Bottom In De Road: A Non-Caribbean Perspective

The concept of physical beauty is a subjective one. It differs from person to person, but also from country to country and it always interests me to find out...
What's This?
0
shares
Be First to Share <3
Share on Facebook
Share on Twitter
Share on Google+
Share on LinkedIn
Pin to Pinterest
Share on StumbleUpon
+

Bottom in de Road

The concept of physical beauty is a subjective one. It differs from person to person, but also from country to country and it always interests me to find out what is considered attractive in other cultures.

Previously I had watched the documentary ‘Iranian Nose’, about how Iran leads the world in plastic surgery for noses. When I visited Iran myself, I was amazed at their love for “Michael Jackson” noses and the extent people would go to, to have them recreated on their faces.

The documentary ‘Bottom in de Road‘ as the title suggests, looks at another culture’s concept of beauty, namely the Carribean Man’s fascination for the female bottom.

Directed by Oyetayo Ojoade  and his wife Sharon Syriac,  the documentary is set in Trinidad, where admiration for the female posterior is such a part of the culture that a whole lexicon of expressions have sprung up around the subject with names for different shapes and sizes, and even songs composed on the attributes of the female bottom. Men have developed a whole philosophy around women’s derrieres and quite matter of factly discuss the subject on camera as if they are discussing the merits of a fine wine.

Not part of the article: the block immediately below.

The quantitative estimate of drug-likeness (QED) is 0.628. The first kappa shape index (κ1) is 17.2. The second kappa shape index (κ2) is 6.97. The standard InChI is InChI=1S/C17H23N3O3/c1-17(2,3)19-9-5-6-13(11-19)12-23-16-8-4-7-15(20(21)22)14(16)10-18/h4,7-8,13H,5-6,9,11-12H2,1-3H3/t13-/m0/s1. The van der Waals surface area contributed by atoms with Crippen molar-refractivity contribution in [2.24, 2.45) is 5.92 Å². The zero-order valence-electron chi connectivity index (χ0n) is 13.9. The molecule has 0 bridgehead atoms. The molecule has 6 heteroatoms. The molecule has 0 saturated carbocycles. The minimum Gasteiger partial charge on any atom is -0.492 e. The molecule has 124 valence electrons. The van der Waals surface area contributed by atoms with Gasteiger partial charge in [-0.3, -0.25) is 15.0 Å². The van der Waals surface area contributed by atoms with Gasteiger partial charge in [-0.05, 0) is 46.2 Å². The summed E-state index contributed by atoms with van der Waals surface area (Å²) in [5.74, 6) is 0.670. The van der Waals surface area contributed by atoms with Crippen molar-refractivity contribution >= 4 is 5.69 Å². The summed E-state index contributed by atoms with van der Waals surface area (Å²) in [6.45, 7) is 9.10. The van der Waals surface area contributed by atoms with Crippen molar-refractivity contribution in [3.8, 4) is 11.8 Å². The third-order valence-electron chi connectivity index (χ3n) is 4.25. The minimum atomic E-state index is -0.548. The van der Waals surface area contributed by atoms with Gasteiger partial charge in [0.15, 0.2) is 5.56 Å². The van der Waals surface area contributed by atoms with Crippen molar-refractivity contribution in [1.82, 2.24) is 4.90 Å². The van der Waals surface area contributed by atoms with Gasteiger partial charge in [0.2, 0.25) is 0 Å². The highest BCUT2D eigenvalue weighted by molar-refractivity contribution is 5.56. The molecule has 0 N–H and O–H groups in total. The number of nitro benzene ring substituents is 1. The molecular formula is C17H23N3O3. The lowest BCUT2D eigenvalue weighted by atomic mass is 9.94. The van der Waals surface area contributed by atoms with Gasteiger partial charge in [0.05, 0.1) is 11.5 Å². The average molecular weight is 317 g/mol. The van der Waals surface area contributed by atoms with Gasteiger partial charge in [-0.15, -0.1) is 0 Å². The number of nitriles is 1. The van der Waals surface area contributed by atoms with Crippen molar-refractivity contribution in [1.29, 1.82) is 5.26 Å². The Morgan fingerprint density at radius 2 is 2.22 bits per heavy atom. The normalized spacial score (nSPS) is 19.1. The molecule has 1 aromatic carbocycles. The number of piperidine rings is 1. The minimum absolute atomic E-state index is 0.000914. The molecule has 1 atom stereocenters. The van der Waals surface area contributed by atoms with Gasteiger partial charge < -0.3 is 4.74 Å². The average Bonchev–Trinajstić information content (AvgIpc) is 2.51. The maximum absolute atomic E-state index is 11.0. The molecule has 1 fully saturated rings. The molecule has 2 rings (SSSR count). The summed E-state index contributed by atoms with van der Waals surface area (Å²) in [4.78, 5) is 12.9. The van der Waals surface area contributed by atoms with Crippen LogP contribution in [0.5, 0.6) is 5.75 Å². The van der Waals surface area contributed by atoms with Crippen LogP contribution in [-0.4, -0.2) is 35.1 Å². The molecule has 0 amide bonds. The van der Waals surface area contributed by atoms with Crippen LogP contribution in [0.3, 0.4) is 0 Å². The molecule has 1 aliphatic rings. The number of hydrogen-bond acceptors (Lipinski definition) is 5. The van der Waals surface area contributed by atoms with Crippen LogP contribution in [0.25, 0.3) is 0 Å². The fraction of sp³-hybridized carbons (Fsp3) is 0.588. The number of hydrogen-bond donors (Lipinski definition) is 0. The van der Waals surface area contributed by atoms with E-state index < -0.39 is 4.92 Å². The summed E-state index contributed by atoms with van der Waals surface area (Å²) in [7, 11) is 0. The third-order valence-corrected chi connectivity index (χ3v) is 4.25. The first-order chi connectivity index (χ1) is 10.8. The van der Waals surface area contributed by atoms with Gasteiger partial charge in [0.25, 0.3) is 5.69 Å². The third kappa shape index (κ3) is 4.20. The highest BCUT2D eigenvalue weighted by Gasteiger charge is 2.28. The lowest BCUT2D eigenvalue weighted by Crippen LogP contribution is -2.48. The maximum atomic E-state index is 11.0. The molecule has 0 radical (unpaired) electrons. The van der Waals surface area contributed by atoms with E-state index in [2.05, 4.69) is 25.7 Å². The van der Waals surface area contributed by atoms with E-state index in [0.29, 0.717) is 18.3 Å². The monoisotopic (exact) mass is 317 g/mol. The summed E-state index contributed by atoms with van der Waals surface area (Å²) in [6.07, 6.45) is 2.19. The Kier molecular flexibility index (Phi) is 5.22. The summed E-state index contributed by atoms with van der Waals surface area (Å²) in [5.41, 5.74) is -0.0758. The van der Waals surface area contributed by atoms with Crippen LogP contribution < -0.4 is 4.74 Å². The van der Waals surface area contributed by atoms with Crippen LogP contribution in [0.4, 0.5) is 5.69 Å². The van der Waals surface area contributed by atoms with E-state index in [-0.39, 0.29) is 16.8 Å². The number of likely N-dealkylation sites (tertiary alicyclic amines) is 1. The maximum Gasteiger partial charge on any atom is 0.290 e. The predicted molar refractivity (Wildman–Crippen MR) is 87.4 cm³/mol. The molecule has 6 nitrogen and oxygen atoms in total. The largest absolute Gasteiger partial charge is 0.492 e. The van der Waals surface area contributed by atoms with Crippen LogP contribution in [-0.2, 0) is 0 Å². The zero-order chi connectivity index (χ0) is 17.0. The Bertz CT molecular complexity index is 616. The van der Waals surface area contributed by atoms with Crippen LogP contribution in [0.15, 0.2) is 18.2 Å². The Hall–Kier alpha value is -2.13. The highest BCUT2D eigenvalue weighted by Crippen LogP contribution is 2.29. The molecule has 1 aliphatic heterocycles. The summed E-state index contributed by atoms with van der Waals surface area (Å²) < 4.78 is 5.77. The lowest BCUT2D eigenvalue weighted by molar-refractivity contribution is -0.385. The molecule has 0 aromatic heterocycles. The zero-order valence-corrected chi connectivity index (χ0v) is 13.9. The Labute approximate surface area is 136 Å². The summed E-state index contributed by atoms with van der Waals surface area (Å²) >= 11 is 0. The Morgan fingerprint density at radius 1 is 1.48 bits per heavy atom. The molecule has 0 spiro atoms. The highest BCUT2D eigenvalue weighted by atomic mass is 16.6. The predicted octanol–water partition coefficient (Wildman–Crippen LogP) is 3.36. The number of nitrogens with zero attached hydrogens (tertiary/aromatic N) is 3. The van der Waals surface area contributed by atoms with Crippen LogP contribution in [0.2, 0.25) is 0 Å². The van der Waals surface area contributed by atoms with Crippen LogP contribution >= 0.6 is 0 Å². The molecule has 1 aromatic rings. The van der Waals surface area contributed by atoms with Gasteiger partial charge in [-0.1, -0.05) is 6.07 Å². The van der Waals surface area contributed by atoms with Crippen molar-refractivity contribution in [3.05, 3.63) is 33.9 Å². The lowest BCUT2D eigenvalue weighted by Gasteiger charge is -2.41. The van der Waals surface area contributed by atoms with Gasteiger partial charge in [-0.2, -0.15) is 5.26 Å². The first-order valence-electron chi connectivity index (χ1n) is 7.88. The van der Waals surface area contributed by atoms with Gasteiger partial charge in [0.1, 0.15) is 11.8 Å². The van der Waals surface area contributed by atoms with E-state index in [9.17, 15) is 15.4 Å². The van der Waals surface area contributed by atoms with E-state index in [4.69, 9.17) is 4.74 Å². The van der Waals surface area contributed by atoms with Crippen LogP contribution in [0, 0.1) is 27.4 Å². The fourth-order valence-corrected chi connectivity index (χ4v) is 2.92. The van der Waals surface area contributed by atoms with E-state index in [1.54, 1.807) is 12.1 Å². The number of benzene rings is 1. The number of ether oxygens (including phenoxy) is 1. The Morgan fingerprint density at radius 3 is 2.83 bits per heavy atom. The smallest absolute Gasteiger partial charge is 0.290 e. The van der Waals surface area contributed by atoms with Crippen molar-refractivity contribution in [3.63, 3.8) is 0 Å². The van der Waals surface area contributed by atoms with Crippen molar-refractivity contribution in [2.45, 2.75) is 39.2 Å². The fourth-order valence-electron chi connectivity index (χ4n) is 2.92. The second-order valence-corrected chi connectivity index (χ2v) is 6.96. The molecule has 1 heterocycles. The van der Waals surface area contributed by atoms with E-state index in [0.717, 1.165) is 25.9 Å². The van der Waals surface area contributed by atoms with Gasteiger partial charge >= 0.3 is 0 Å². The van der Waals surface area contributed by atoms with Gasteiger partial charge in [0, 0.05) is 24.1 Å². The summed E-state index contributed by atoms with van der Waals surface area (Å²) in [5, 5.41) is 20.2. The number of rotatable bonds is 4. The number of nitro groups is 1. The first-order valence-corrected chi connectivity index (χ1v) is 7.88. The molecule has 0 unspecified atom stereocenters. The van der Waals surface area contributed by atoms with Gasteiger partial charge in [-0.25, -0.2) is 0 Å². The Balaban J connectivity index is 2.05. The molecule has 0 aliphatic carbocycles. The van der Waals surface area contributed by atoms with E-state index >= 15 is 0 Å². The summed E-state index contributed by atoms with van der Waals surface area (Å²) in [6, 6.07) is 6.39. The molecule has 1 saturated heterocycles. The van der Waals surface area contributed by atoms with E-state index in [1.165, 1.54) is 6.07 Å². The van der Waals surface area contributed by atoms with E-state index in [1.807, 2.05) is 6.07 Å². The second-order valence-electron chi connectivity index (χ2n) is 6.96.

To an outsider like me, I struggled to find the attractiveness in the subject, particularly when many of the bottoms shown, and considered attractive, seemed to belong to people who were morbidly obese. My wife who watched the film with me was in fact angered by “the objectification of women”. However the film included many interviews with women who discussed the topic as if it was quite  normal. I guess this is what makes the world such an interesting place and demonstrates how we must live and let live. Every culture has a different idea of beauty.

Various reasons were expoused by scholars and religious leaders for this obsession, some quite nonsensical, and to be honest I didn’t find the film very educational. As a slice of life and an insight into another culture, however, it is mildly entertaining and at one hour, not to long to sit through.

Not a film I would rush to see but that’s just me. If you have an hour to kill, like “big butts”, or wish to spend it being mildly amused then take a look.

Curated via: Bottom In De Road – The Documentary Dude.

Categories
Arts & Culture
Sunhead Dispatch

I am the fusebox dwarf aka the official robot account.
  • Disqus(0)
  • WordPress(0)
  • Facebook(0)
  • Google Plus(0)
No Comment

Leave a Reply

*

*

RELATED BY